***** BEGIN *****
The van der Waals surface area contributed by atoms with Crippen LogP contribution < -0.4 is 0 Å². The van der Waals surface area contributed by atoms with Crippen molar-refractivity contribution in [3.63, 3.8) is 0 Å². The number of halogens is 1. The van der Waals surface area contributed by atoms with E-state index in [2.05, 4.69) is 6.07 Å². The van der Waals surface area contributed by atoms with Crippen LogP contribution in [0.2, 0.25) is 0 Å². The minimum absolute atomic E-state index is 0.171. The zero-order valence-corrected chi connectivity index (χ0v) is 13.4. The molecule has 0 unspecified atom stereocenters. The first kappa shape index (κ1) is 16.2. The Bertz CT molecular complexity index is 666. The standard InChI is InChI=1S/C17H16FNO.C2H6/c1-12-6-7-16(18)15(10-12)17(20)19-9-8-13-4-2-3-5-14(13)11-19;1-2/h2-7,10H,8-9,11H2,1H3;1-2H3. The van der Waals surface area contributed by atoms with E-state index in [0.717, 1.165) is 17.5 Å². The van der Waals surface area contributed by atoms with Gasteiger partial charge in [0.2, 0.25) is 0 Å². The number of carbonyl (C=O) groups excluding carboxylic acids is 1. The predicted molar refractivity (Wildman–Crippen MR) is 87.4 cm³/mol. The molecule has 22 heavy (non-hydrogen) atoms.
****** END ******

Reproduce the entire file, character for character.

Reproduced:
The van der Waals surface area contributed by atoms with Crippen LogP contribution < -0.4 is 0 Å². The van der Waals surface area contributed by atoms with Crippen molar-refractivity contribution in [3.63, 3.8) is 0 Å². The number of halogens is 1. The van der Waals surface area contributed by atoms with E-state index in [2.05, 4.69) is 6.07 Å². The van der Waals surface area contributed by atoms with Crippen LogP contribution in [0.2, 0.25) is 0 Å². The minimum absolute atomic E-state index is 0.171. The zero-order valence-corrected chi connectivity index (χ0v) is 13.4. The molecule has 0 unspecified atom stereocenters. The first kappa shape index (κ1) is 16.2. The Bertz CT molecular complexity index is 666. The standard InChI is InChI=1S/C17H16FNO.C2H6/c1-12-6-7-16(18)15(10-12)17(20)19-9-8-13-4-2-3-5-14(13)11-19;1-2/h2-7,10H,8-9,11H2,1H3;1-2H3. The van der Waals surface area contributed by atoms with E-state index in [0.717, 1.165) is 17.5 Å². The van der Waals surface area contributed by atoms with Gasteiger partial charge in [0.2, 0.25) is 0 Å². The number of carbonyl (C=O) groups excluding carboxylic acids is 1. The predicted molar refractivity (Wildman–Crippen MR) is 87.4 cm³/mol. The molecule has 22 heavy (non-hydrogen) atoms.